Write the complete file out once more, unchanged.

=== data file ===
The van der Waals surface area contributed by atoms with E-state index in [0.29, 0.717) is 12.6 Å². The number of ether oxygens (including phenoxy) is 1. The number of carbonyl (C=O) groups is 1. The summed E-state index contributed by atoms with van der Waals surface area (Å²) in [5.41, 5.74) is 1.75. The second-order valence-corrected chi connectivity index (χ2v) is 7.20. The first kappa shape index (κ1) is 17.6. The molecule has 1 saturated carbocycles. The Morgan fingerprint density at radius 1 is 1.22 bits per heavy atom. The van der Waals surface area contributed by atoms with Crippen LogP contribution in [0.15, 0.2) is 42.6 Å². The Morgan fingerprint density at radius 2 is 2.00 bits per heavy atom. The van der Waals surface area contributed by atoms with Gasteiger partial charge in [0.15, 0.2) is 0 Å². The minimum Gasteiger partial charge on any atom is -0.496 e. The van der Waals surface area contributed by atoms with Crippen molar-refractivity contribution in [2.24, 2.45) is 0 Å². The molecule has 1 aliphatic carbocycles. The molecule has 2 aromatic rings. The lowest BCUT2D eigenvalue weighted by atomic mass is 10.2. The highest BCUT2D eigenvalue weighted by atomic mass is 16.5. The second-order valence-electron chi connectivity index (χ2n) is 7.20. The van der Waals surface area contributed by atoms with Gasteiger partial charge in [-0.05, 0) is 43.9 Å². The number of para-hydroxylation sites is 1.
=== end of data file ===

The van der Waals surface area contributed by atoms with E-state index in [0.29, 0.717) is 12.6 Å². The number of ether oxygens (including phenoxy) is 1. The number of carbonyl (C=O) groups is 1. The summed E-state index contributed by atoms with van der Waals surface area (Å²) in [5.41, 5.74) is 1.75. The second-order valence-corrected chi connectivity index (χ2v) is 7.20. The first kappa shape index (κ1) is 17.6. The molecule has 1 saturated carbocycles. The Morgan fingerprint density at radius 1 is 1.22 bits per heavy atom. The van der Waals surface area contributed by atoms with Crippen LogP contribution in [0.15, 0.2) is 42.6 Å². The Morgan fingerprint density at radius 2 is 2.00 bits per heavy atom. The van der Waals surface area contributed by atoms with Gasteiger partial charge in [0.15, 0.2) is 0 Å². The minimum Gasteiger partial charge on any atom is -0.496 e. The van der Waals surface area contributed by atoms with Crippen molar-refractivity contribution in [2.24, 2.45) is 0 Å². The molecule has 1 aliphatic carbocycles. The molecule has 2 aromatic rings. The lowest BCUT2D eigenvalue weighted by atomic mass is 10.2. The highest BCUT2D eigenvalue weighted by atomic mass is 16.5. The second-order valence-electron chi connectivity index (χ2n) is 7.20. The van der Waals surface area contributed by atoms with Gasteiger partial charge in [-0.05, 0) is 43.9 Å². The number of para-hydroxylation sites is 1.